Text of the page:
A difficulty in apiculture, as noted by one youth, was the collection of bees for the hive. In their technical training, the young apiculturists were taught how to attract bees to hives with wax. This wax lures bees away from their natural hives to colonize the hives constructed by the young entrepreneurs. While low cost, this tactic can take a year or more to produce a thriving bee colony. As a result, one YEBSP applicant said to me, “in your country, you can go and buy bees, but here, I have to go into the forest and collect them.”  This young woman had plans to go out into the forest, find a wild hive with her protective gear, capture bees and bring them to her hive for honey production. This daring feat is not an easy task, but one that would be sure to guarantee the quick colonization of a handmade hive.

Once the hives begin producing honey, the honeycombs can be quite heavy and require proper protective equipment to enable removal and packaging of the honey. This heavy lifting was not seen as laborious or tasking to the apiculturists, the majority of whom were female. These female apiculturists were eagerly committed to their budding beehives and when asked if they were at all frightened of the bees, they assured me they were properly trained and could handle the work. The entrepreneurs pointed out that unlike other businesses, apiculture doesn’t have to consume all of their time and energy, allowing them to supplement their income with other activities throughout the year, like agriculture or having the time to continue with schooling.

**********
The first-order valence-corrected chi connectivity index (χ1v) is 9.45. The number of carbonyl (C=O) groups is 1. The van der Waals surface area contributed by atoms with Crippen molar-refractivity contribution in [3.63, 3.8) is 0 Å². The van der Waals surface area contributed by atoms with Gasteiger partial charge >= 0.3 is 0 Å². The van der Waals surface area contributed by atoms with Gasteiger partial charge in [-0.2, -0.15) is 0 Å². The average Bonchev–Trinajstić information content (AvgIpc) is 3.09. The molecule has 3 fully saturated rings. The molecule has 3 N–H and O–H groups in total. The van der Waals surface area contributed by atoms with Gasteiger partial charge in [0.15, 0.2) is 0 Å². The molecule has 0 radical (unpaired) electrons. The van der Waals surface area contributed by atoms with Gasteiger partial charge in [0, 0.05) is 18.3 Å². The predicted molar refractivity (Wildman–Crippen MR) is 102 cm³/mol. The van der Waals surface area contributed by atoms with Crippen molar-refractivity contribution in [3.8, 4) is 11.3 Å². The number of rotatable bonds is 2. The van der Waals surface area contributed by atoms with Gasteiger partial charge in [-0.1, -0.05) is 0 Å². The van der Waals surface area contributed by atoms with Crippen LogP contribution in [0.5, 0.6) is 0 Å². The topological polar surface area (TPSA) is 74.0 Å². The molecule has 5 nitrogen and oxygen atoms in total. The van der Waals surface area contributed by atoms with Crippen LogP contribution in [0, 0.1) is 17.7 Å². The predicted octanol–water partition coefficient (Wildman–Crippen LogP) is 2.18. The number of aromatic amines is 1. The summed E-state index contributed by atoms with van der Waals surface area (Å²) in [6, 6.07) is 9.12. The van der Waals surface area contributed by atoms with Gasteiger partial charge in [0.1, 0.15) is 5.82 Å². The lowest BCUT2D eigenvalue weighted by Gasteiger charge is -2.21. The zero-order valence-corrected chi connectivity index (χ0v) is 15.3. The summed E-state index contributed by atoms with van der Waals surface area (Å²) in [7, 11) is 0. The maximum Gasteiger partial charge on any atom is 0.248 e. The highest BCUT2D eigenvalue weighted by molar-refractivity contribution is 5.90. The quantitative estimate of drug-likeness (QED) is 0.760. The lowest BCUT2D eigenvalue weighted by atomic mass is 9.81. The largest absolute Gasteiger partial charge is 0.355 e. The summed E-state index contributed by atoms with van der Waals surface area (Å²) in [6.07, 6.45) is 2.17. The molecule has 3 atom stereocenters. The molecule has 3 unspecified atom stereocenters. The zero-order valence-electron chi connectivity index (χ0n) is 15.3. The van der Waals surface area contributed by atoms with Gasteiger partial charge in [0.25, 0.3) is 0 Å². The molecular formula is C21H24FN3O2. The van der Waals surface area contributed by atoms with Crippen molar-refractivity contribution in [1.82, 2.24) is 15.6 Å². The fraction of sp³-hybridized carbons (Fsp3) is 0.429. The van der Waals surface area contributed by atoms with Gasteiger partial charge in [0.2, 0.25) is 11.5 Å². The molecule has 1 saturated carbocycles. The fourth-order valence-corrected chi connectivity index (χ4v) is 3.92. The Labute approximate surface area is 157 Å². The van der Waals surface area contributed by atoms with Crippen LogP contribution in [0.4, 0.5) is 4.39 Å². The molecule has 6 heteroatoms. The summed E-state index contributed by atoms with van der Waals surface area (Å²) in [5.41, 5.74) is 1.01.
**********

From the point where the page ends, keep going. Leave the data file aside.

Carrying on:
The honey value chain in Cross River State is strong, as honey is seen as a medicinal and edible substance that most families have in their homes. The price-markup can vary quite considerably, and one young male entrepreneur, Undie James Ugbe, has decided to seize this opportunity by purchasing high quality honey in bulk, building relationships with rural producers and bringing the materials to urban centres, where he could fetch higher profits. While many people do this casually in the local markets, Undie, and his business, “Undies Honey Production,” was sanitary, organized and made ready-to-order.

The know-how and determination of these young apiculturists was truly astounding. Of the 68 applicants interviewed for the YEBSP competition, one female apiculturist named Catherine Bishung and her proposed business, “Kate’s Bee Farm” garnered a perfect score, putting her ahead of all other applicants. Kate demonstrated all of the traits of an entrepreneur – she was intelligent, quick thinking, product knowledgeable and convincing. Catherine plans to market her product as a high quality, undiluted honey, targeting niche diabetic markets while properly storing her products to exploit the volatility of seasonal honey pricing.

Catherine, and all other successful YEBSP apiculturists, proved themselves to be well-researched, incredibly adaptive and passionate young entrepreneurs who will no doubt reap the sweet rewards that honey can bring to their small businesses.


(1) To read more about the successful 54 YEBSP applicants, visit YouLead’s Facebook page

Photo Source: BeeKeeping Nigeria Blogspot. “Many beekeepers never really become beekeepers.” Published on January 19, 2013.